Protect your ‘grandfathered’ account-based pension

By Colin Lewis,
Head of Technical Services,
Fitzpatricks Private Wealth
July 2018

The introduction of the $1.6 million transfer balance cap (TBC) – part of the superannuation reforms that came into effect from 1 July last year – was the catalyst for many people to review their estate plans. The TBC limits the amount you can move into super’s tax-free retirement phase.

Superannuation death benefits must be paid as a lump sum and/or income stream, and the TBC limits the later. For beneficiaries eligible to receive a death benefit pension, this ‘cap’ now forces the withdrawal of benefits in excess their TBC.

So, while you may not have $1.6 million in super, if you exceed this amount when combined with your spouse’s balance, you may have a problem and should carefully consider your estate planning!

How the TBC works differs between reversionary pensions – income streams that automatically continue upon the member’s death to a nominated dependant beneficiary – and non-reversionary pensions. The value of the pension counting towards a beneficiary’s TBC and the timing of when it counts is different between these two types of pensions.

Thus, there’s been a renewed focus on ‘reversionary’ versus ‘non-reversionary’ income streams, with many people wishing to have the former in place due to the potential benefits under the TBC. However, changing from a non-reversionary to reversionary pension can have pitfalls, especially where you’re unable to change an existing account-based pension (ABP) and need to cease it and commence a new pension with the reversionary nomination. Where this occurs, there may be an adverse impact on the underlying components of the pension for tax purposes and result in loss of ‘grandfathering’ for social security / Department of Veterans’ Affairs (DVA) purposes.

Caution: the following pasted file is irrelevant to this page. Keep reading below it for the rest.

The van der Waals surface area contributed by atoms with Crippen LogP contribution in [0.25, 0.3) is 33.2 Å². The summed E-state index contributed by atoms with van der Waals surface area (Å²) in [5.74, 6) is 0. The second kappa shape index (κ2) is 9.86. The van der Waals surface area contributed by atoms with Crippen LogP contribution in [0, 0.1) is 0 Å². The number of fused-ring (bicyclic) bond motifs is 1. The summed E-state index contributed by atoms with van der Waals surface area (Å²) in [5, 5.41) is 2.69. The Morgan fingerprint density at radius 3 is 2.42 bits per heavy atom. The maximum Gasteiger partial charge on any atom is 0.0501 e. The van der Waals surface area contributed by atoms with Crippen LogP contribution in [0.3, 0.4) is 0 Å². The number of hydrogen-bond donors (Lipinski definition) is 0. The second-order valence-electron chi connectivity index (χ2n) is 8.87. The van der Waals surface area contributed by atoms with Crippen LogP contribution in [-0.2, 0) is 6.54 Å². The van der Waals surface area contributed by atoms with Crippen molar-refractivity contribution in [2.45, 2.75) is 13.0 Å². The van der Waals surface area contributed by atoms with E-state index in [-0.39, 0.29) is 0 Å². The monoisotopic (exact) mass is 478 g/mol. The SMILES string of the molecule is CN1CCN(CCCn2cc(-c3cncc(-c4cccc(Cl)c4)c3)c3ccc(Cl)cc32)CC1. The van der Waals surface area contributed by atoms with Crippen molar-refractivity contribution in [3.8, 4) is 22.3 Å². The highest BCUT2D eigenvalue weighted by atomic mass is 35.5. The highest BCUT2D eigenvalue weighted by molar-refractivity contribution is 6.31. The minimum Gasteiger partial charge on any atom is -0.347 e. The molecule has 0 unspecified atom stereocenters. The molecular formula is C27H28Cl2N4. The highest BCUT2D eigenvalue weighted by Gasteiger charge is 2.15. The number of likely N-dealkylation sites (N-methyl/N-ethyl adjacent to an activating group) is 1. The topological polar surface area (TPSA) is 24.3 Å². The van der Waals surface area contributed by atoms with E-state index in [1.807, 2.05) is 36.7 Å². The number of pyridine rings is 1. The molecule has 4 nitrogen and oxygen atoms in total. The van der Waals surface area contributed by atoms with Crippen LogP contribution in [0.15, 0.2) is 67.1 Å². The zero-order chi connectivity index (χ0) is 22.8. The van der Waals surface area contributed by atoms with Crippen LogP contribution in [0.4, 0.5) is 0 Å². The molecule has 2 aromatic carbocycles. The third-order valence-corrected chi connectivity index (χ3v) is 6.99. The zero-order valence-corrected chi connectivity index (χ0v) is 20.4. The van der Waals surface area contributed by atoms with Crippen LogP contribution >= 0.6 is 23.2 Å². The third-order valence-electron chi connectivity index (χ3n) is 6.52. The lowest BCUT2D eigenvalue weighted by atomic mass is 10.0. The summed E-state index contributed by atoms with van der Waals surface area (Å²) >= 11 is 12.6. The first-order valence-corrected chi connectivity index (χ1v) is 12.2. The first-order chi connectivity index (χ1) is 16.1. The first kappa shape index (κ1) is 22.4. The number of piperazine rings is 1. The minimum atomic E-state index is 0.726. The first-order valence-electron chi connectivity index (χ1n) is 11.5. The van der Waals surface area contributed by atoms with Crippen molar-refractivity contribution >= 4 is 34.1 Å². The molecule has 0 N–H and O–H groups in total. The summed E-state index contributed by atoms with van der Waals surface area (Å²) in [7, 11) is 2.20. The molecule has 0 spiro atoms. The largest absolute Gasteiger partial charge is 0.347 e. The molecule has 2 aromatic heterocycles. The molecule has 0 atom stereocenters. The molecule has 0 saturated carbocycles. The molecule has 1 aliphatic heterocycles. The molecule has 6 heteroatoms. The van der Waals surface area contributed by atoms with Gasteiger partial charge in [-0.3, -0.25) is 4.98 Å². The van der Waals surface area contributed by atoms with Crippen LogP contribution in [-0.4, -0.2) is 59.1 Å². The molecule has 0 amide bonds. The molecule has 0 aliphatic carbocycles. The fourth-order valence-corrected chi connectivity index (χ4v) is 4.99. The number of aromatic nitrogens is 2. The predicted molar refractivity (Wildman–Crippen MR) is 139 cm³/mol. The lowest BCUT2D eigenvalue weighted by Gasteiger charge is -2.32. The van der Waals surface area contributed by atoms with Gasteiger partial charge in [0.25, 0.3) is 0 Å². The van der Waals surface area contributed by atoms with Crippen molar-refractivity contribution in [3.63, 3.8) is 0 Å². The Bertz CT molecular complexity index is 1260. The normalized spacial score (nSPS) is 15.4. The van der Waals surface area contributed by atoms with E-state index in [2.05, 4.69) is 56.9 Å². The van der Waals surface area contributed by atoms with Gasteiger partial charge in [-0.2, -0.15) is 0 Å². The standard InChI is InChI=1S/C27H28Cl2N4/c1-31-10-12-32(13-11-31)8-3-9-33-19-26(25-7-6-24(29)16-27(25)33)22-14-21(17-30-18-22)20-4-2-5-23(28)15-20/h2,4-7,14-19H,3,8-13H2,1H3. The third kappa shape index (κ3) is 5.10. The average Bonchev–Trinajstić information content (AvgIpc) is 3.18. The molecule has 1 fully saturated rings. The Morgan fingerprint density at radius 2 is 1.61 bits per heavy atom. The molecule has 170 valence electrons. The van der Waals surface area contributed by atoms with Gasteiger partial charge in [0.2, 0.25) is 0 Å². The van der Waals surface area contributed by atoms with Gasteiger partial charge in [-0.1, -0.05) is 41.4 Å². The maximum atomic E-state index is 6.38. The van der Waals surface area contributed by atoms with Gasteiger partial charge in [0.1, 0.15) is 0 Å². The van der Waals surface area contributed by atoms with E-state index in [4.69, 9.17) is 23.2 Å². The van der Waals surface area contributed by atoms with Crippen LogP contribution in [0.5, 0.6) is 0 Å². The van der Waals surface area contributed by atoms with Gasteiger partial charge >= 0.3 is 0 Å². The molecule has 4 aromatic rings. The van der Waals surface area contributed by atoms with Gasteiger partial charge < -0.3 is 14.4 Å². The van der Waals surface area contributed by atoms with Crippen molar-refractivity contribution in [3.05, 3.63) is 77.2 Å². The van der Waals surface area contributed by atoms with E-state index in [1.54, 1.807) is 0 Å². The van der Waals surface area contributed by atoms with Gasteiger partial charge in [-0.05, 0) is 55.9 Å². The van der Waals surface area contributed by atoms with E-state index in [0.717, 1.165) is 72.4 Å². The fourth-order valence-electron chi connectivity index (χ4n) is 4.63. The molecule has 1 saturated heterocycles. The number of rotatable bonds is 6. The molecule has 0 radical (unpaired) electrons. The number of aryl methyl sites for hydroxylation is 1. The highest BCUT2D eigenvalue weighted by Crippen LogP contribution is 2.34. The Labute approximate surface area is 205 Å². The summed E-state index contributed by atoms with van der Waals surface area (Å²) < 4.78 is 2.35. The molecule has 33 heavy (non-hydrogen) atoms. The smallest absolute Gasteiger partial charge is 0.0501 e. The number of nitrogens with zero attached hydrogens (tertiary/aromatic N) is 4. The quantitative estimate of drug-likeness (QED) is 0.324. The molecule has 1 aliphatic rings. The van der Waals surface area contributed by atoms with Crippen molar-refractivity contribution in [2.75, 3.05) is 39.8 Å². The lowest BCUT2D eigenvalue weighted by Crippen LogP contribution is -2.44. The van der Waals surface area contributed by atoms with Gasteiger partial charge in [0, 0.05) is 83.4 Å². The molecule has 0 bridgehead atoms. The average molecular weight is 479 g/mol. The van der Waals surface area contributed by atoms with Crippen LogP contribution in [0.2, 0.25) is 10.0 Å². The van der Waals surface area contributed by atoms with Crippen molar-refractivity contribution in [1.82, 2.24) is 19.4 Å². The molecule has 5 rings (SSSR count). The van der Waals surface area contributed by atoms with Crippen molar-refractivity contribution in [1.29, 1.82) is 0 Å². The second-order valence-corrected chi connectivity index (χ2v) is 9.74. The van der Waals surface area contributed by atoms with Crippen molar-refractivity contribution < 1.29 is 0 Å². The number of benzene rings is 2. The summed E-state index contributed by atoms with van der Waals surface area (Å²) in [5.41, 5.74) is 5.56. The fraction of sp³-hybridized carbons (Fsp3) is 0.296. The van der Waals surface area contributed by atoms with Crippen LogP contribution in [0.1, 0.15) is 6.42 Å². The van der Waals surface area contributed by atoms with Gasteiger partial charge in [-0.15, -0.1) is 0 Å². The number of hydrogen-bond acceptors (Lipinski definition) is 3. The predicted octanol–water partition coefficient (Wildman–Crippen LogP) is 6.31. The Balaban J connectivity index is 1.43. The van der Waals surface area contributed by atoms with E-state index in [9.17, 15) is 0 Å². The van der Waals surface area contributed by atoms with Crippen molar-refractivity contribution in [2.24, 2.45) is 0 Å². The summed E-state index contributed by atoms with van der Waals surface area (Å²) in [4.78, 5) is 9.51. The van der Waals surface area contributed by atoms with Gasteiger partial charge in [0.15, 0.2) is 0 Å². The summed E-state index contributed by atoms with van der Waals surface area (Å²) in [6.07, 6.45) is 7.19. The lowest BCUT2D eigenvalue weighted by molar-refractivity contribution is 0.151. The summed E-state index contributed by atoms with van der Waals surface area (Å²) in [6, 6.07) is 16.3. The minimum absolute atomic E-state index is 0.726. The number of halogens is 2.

For many with ‘grandfathered’ ABPs – pensions with the old income test applying – there is still confusion as to what can and cannot happen so as not to lose this status.

The balance of an ABP, including a transition to retirement pension, is counted under the social security / DVA assets test, and it is ‘deemed’ under the income tests for government income support payments, e.g. the Age Pension, and the Commonwealth Seniors Health Card (CSHC).

Deeming rules assume the market value of your financial assets earn a government-set rate of return to work out the income they create, no matter what they really earn.

However, if you have an ABP that was established before 1 January 2015 and you received and continue to receive income support payments, or held and continue to hold the CSHC, immediately before that date, then the income test rules that applied on 31 December 2014 continue to apply. That is, these ABPs are ‘grandfathered’ and a more generous income test treatment applies. For government income support payments, a non-assessable portion (deductible amount) offsets the ABP income, reducing the amount counted. For the CSHC, no income whatsoever from the ABP counts towards the card’s income test.

‘Grandfathering’ also applies to reversionary pensions where the original ABP member satisfies the above conditions until their death and the reversionary beneficiary receives and continues to receive income support payments, or holds and continues to hold the CSHC, from the date the pension reverts, i.e. the time they start receiving the deceased’s pension.